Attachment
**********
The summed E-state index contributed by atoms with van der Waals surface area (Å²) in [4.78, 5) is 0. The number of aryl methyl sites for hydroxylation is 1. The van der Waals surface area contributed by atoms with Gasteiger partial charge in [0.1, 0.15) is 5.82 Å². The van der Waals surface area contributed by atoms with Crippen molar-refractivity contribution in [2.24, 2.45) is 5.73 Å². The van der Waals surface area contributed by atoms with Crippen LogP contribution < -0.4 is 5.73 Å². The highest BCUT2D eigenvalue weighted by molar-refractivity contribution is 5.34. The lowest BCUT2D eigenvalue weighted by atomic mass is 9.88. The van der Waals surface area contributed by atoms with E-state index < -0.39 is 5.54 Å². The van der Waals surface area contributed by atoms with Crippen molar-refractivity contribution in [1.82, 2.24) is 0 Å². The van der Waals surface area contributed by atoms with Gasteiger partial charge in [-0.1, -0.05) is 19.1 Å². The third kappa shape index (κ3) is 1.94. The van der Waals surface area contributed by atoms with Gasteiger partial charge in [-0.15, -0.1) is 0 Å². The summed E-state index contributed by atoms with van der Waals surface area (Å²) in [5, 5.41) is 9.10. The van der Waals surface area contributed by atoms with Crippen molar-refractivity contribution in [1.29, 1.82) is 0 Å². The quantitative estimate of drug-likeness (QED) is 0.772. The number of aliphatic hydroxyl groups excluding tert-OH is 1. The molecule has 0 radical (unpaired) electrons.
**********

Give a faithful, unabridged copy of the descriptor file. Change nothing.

The summed E-state index contributed by atoms with van der Waals surface area (Å²) in [4.78, 5) is 0. The number of aryl methyl sites for hydroxylation is 1. The van der Waals surface area contributed by atoms with Gasteiger partial charge in [0.1, 0.15) is 5.82 Å². The van der Waals surface area contributed by atoms with Crippen molar-refractivity contribution in [2.24, 2.45) is 5.73 Å². The van der Waals surface area contributed by atoms with Crippen LogP contribution < -0.4 is 5.73 Å². The highest BCUT2D eigenvalue weighted by molar-refractivity contribution is 5.34. The lowest BCUT2D eigenvalue weighted by atomic mass is 9.88. The van der Waals surface area contributed by atoms with E-state index < -0.39 is 5.54 Å². The van der Waals surface area contributed by atoms with Crippen molar-refractivity contribution in [1.82, 2.24) is 0 Å². The van der Waals surface area contributed by atoms with Gasteiger partial charge in [-0.1, -0.05) is 19.1 Å². The third kappa shape index (κ3) is 1.94. The van der Waals surface area contributed by atoms with Gasteiger partial charge in [-0.15, -0.1) is 0 Å². The summed E-state index contributed by atoms with van der Waals surface area (Å²) in [5, 5.41) is 9.10. The van der Waals surface area contributed by atoms with Crippen molar-refractivity contribution in [1.29, 1.82) is 0 Å². The quantitative estimate of drug-likeness (QED) is 0.772. The number of aliphatic hydroxyl groups excluding tert-OH is 1. The molecule has 0 radical (unpaired) electrons.